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Newcomer Abigail Spanberger Takes 7th District Seat from Dave Brat


With 99 percent of precincts reporting, Abigail Spanberger, a first-time Democratic candidate for Virginia’s 7th District House of Representatives seat, takes the stage in a Westin Hotel ballroom.

It’s been a long night. By 10 p.m. women abandoned their high heels in favor of stockinged feet on the floor, some of the children sitting near the stage have begun to lose steam, and many sip coffee as they check their phones for returns. But cheers ripple through the crowd every time the giant screens at the front of the room reveal more precincts in Spanberger’s favor, and volunteers lead an enthusiastic sing-along when Whitney Houston’s “I Wanna Dance with Somebody” blares over the speakers.

Around 11:15 p.m., Spanberger’s husband and daughters follow her out and stand behind her among clusters of blue and white balloons as she addresses the jubilant crowd. In the audience are her family (some of whom are Republicans, according to her staff), volunteers, staff, supporters and friends who traveled from as far as Hamburg, Germany. Smiling ear to ear, she waits for the noise to die down before steadily delivering her victory speech.

“I will work to find common ground when possible, and I will hold my ground when necessary,” she tells the roomful of elated supporters. “I will listen to the people who elected me, as well as those who did not.”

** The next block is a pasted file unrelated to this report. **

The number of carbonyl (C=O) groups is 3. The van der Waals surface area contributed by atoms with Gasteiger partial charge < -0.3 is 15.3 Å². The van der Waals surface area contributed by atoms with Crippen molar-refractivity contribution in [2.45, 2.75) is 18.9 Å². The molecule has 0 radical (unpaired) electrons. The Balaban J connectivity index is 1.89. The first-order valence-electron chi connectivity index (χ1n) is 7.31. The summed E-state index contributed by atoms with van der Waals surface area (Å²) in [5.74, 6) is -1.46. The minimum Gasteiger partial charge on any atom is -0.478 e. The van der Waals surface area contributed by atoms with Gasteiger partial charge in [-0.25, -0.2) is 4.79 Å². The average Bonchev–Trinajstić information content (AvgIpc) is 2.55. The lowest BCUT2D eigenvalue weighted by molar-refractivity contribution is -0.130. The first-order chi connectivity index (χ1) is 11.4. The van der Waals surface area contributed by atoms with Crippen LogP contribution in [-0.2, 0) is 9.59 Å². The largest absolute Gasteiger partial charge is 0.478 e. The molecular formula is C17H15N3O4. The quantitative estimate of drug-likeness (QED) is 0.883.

Spanberger goes on to describe the 7th as an “unwinnable district,” noting that a Democrat hasn’t held the seat since 1968. As of midnight, Republican incumbent David Brat has not conceded the race. Halfway through her speech, Spanberger bends down to pick up her youngest daughter, who happily sits on her hip, alternating between smiling at the audience and resting her head on her mother’s shoulder.

Adela Parvaiz, a naturalized American citizen from Pakistan who lives in Henrico, says she’d never been politically active until the last two years. The morning after the 2016 presidential election, her then 8-year-old son asked her if their family would have to move back to Pakistan, an interaction she describes as heartbreaking. Spanberger, a good friends of hers, was one of the first to call to check in on her after President Donald Trump was elected.

“Trump’s hateful politics have made us so nervous about who we were. Were we Americans too? We felt loyal, we felt patriotic, we had the passports, but he made us feel like outsiders,” Parvaiz says. “And that’s precisely when Abigail called us.” Parvaiz was one of the first to discuss a potential campaign with Spanberger, and she says she’s on board since day one.

“I want you to know the Abigail that sits with me in my living room having a cup of coffee with me, because what she is on the inside she is on the outside,” Parvaiz says. “When she cries, she cries because she feels your pain. There is no hidden agenda with her.”

At a brief press conference after her speech, Spanberger answers questions about what’s next. She says her first priority is to restore people’s trust in elected officials, and she wants to address campaign finance reform right away.

When asked for comment on whether Brat concedes, Spanberger says he’s “welcome to make whatever decisions he chooses,” and that to her knowledge, her opponent had not yet reached out to her or her campaign.